By the Numbers: Second Verse, Same As the First

By the Numbers: Second Verse, Same As the First

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Halftime adjustments are a staple of college football and of football in general. You can't make it to 1:30 without hearing an announcer talk about what to expect when the teams come out for the second half, and networks love to tell their sideline reporters to ask stupid questions about adjustments so that we can hear which coaches are the best at saying "I'm not going to answer that." They're a real thing, and they're important. A lot of coaches are skilled at preparing for a team when they've got 6 (or 13 or 20) days to do so; give a coach 20(ish) minutes, and you can separate the good from the great. Even though you usually won't see dramatic second-half changes, the best coaches can make adjustments within their game plan that can be the difference between plunging into the sun and using its gravity well to escape the solar system, and even mediocre coaches can find ways to make seemingly insurmountable leads disappear. (Of course QBs have a role in this, even if only coincidentally: you may know Frank Reich more from an NFL playoff game than that 1984 Maryland win.)

Darrell Hazell, it seems, is not one of the best coaches.

8/31/2013 - Halftime score: Cincinnati 14, Purdue 7. Final score: Cincinnati 42, Purdue 14.

Hazell has been the head coach for 27 games at Purdue now. The Boilers have held the lead at halftime in 9 of those games. They're 5-4 in those games, 2-4 against I-A competition.

11/9/2013 - Halftime score: Iowa 14, Purdue 7. Final score: Iowa 38, Purdue 14.

Two games were tied at halftime: Purdue lost both of them. In the remaining sixteen games, Purdue trailed at halftime. In one of those games, Purdue outscored its opponent in the second half: the 2013 Bucket game, which Purdue lost by 20. In one, they kept the margin of defeat unchanged: 2014 Wisconsin. In the other fourteen, Purdue lost by more than the halftime deficit.

10/18/2014 - Halftime score: Purdue 31, Minnesota 20. Final score: Minnesota 39, Purdue 38.

It's even worse when we look strictly at the third quarter. Purdue has outscored their opponent twice: Illinois by 1 in 2014 and Wisconsin by 3 in 2014. The Good Guys scored more than 7 in the third just three times: those two games plus the Western Michigan game. They've allowed more than 7 points 13 times, nearly half of those games.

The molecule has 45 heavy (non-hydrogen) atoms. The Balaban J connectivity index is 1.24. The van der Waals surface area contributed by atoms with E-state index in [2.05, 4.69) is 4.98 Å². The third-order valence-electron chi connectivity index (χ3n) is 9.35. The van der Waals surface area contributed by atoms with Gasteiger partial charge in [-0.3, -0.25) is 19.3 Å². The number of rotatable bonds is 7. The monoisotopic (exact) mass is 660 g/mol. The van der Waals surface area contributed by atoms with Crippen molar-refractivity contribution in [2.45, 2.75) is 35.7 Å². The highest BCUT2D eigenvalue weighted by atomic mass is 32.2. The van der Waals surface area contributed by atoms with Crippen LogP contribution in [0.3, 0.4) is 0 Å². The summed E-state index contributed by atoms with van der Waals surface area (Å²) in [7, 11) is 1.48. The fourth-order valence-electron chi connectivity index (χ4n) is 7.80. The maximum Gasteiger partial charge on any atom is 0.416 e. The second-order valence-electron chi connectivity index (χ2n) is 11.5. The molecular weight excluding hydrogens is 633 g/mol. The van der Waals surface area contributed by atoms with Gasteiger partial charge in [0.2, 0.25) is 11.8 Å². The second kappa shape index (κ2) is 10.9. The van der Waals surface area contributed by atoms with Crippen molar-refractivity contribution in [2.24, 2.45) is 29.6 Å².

11/29/2014 - Halftime score: Purdue 6, Indiana 0. Final score: Indiana 23, Purdue 16.

The fourth quarter is nearly as bad, and would probably be worse if not for blowouts where the other team just stops caring. Only two games featured a fourth quarter in which Purdue scored more than 7 points: the 2013 Bucket, where Purdue scored 20 but still lost by 20, and 2014 Michigan State, where Purdue scored 14 but still lost by 14. They've allowed 10+ points in the fourth quarter in nine of their games under Hazell.

9/6/2015 - Halftime score: Purdue 21, Marshall 17. Final score: Marshall 41, Purdue 31.

Purdue has been outscored in the second half in 22 of 27 games, and in 10 of those 22 games, the second-half margin was 14 points or more. The five games where they held serve or actually outscored their opponents were Indiana, Illinois, Western Michigan and Wisconsin mentioned above, plus this year's Indiana State game.

9/19/2015 - Halftime score: Virginia Tech 24, Purdue 17. Final score: Virginia Tech 51, Purdue 24.

It isn't as though this is happening exclusively against top teams, either. The Boilers did have the toughest 2013 schedule in the Big Tenteen according to sports-reference, but 2014 was just middle-of-the-pack. The 2013 team was terrible and probably shouldn't have been able to come back in those games, but even Indiana State outscored the Boilers in the second half, and in 2014, the schedule was easier and the results were even harder to explain. The one Big 14 team the Good Guys managed to beat was the one with the worst coach in the conference: Beckman couldn't manage to figure out Hazell's game plan despite having two full shots at it.

It's not as though the conference is full of coaches who look at halftime as naptime, either.

  • Kyle Flood saw Rutgers come back from 18 down to beat Maryland last year, 41-38.
  • Obviously Kevin Wilson had a comeback win last year.
  • Brady Hoke somehow managed to get Michigan past Penn State 18-13 after trailing 13-10.
  • Pat Fitzgerald made Angry Redfaced Man even angrier with a 43-40 OT win after trailing 27-23 at the half.
  • Even Tim Beckman "led" Illinois to a 42-34 win over Western Kentucky after being down 17-14, and that was with an Illini fumble-return TD at 0:41 in the second quarter.

And that's just the bottom part of the conference.

I went back to Hazell's days at Kent State, and I did find a second-half comeback. They beat Akron 35-24 in 2012 after trailing 24-14 ... but they also lost 9-3 to Miami (Ohio) in 2011 after a 3-0 halftime lead.

That's it. One comeback win in four-plus seasons. We could guess at which factors play more of a role in Hazell's struggles, but it seems likely that one thing will remain true under him: if the Good Guys are trailing at halftime, there won't be a second-half comeback.

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